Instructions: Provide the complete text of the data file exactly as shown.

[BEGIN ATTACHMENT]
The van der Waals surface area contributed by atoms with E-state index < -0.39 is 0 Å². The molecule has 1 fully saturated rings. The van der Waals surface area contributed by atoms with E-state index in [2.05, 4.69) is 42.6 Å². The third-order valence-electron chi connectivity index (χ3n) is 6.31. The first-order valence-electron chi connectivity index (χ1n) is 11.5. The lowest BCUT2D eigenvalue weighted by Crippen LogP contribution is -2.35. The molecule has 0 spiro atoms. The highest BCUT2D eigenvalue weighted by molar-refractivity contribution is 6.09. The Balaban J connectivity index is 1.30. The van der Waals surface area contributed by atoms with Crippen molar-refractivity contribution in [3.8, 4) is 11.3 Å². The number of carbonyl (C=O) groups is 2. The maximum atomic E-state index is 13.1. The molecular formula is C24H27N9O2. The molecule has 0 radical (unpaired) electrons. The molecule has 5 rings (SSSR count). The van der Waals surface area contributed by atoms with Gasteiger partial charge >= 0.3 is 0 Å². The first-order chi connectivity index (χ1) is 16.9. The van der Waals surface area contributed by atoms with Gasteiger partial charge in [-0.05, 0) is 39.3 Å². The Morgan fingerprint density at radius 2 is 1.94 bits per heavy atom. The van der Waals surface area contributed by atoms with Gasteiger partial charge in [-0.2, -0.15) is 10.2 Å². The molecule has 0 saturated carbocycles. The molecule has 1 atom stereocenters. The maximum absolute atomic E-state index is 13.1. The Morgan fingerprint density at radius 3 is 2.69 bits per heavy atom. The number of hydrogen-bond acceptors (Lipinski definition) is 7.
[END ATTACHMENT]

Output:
The van der Waals surface area contributed by atoms with E-state index < -0.39 is 0 Å². The molecule has 1 fully saturated rings. The van der Waals surface area contributed by atoms with E-state index in [2.05, 4.69) is 42.6 Å². The third-order valence-electron chi connectivity index (χ3n) is 6.31. The first-order valence-electron chi connectivity index (χ1n) is 11.5. The lowest BCUT2D eigenvalue weighted by Crippen LogP contribution is -2.35. The molecule has 0 spiro atoms. The highest BCUT2D eigenvalue weighted by molar-refractivity contribution is 6.09. The Balaban J connectivity index is 1.30. The van der Waals surface area contributed by atoms with Crippen molar-refractivity contribution in [3.8, 4) is 11.3 Å². The number of carbonyl (C=O) groups is 2. The maximum atomic E-state index is 13.1. The molecular formula is C24H27N9O2. The molecule has 0 radical (unpaired) electrons. The molecule has 5 rings (SSSR count). The van der Waals surface area contributed by atoms with Gasteiger partial charge >= 0.3 is 0 Å². The first-order chi connectivity index (χ1) is 16.9. The van der Waals surface area contributed by atoms with Gasteiger partial charge in [-0.05, 0) is 39.3 Å². The Morgan fingerprint density at radius 2 is 1.94 bits per heavy atom. The van der Waals surface area contributed by atoms with Gasteiger partial charge in [-0.2, -0.15) is 10.2 Å². The molecule has 0 saturated carbocycles. The molecule has 1 atom stereocenters. The maximum absolute atomic E-state index is 13.1. The Morgan fingerprint density at radius 3 is 2.69 bits per heavy atom. The number of hydrogen-bond acceptors (Lipinski definition) is 7.